APME has sent a letter to Attorney General Eric Holder registering its concerns over proposed changes to the Freedom of Information Act.
The letter, signed by APME President Bob Heisse, calls on Holder to drop revisions to the FOIA that would essentially allow federal agencies to deny even the existence of certain federal documents.
There is no need for any change, the letter notes, and APME said it views this action as a step toward making government unaccountable.
Here is the letter in its entirety:
"The Associated Press Media Editors is strongly opposed to the Justice Department’s proposed change to Freedom Of Information Act regulations (OAG Docket No. 140). A modification to the FOIA that would allow federal agencies to essentially deny even the existence of certain federal documents would make a travesty of the United States’ claim to have an open and fair government.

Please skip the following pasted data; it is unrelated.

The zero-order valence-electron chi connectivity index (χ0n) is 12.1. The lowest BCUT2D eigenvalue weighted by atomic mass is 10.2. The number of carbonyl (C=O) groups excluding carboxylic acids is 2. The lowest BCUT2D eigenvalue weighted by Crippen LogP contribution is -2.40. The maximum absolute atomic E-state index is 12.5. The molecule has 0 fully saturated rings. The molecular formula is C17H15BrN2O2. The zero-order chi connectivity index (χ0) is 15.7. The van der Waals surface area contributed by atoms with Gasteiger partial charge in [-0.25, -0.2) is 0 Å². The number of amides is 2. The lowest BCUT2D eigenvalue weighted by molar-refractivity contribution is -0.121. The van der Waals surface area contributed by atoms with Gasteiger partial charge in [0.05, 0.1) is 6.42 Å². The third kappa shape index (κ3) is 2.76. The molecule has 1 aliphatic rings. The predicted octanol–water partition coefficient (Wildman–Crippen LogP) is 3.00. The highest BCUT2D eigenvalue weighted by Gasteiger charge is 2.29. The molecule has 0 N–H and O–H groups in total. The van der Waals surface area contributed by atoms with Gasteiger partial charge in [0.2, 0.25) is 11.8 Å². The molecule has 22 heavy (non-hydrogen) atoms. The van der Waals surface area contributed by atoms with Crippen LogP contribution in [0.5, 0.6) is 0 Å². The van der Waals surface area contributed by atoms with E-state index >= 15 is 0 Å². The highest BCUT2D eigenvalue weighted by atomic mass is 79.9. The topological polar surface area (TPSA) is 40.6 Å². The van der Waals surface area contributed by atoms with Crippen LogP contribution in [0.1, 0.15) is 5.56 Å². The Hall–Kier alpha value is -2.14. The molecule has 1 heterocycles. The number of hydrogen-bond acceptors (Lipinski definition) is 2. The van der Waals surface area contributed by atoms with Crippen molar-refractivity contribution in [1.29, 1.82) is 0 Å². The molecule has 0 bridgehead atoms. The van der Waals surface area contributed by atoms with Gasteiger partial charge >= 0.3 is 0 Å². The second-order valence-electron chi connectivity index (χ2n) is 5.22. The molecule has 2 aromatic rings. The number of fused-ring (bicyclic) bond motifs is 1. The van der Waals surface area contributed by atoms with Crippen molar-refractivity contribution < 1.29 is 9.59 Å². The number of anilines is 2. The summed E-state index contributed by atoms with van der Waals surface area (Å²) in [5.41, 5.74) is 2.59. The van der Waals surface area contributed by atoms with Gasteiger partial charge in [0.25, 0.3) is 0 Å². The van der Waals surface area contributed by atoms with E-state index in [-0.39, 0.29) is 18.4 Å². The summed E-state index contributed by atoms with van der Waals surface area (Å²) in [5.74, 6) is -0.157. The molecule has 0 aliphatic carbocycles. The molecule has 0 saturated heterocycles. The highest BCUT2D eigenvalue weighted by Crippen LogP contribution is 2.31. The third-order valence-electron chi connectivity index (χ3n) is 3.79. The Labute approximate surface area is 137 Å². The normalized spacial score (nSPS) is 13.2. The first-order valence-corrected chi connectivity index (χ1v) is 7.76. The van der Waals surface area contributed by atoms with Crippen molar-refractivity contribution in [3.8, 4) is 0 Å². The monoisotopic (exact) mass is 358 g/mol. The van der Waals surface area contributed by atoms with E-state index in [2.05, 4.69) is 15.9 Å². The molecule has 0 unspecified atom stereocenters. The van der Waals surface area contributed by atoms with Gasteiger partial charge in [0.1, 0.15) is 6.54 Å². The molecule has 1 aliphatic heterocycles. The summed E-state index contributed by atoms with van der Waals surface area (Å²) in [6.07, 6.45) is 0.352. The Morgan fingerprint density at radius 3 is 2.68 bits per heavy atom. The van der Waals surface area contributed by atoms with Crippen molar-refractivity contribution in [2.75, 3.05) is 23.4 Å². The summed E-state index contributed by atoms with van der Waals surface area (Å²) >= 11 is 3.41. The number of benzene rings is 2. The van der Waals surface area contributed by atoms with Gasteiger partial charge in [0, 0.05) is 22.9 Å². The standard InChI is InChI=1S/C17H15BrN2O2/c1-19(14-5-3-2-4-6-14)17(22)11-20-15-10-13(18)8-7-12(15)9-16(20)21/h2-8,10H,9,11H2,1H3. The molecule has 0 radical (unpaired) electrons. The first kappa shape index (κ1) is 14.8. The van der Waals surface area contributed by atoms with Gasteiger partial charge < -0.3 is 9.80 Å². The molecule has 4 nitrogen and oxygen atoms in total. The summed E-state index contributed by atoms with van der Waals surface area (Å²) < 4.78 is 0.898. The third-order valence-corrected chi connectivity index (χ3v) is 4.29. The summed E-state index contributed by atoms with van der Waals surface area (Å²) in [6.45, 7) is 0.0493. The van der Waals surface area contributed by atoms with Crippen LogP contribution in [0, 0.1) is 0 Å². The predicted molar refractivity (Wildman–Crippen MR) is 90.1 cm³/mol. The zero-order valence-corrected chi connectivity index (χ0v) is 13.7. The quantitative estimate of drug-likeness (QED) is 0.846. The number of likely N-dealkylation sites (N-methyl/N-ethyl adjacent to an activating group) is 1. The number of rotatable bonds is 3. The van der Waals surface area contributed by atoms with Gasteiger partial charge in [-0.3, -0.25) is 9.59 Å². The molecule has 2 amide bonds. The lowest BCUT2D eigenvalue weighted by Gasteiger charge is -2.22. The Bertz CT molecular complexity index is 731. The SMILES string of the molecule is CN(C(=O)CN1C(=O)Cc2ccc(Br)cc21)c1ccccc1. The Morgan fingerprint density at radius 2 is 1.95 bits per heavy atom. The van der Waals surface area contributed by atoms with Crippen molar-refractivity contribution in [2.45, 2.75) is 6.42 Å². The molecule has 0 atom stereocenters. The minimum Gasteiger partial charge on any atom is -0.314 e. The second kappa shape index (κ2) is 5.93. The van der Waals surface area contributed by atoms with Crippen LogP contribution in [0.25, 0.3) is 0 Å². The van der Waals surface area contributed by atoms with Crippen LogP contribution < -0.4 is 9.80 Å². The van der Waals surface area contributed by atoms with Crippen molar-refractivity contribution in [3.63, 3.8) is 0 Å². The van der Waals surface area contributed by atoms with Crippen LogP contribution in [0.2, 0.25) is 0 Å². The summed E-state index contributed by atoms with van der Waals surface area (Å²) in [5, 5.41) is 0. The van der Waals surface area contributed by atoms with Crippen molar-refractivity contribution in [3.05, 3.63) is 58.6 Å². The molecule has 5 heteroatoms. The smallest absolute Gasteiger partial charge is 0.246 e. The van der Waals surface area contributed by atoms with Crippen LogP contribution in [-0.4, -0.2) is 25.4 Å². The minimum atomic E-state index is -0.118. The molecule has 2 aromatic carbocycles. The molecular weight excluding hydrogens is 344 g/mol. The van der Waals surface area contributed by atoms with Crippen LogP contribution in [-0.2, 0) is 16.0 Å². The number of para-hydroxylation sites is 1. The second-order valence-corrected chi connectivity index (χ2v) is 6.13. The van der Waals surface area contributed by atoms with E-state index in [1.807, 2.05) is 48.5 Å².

"If implemented, the rule change would gut the intent of the FOIA and make any claims of transparency by any government agency or official a complete sham.
"You work for and should answer to citizens.
"The FOIA was conceived as a way for average citizens — as well as media — to gain information from and about their government. When you propose a change that would allow any government agency to deny the existence of official documents, you are intentionally misleading those citizens.
"There is no need for this revision. The courts already assess whether documents qualify for FOIA exclusions.
"APME views this action as a step toward making government unaccountable. It is bad policy, and we urge you in the strongest possible terms to drop this change to the Freedom of Information Act.”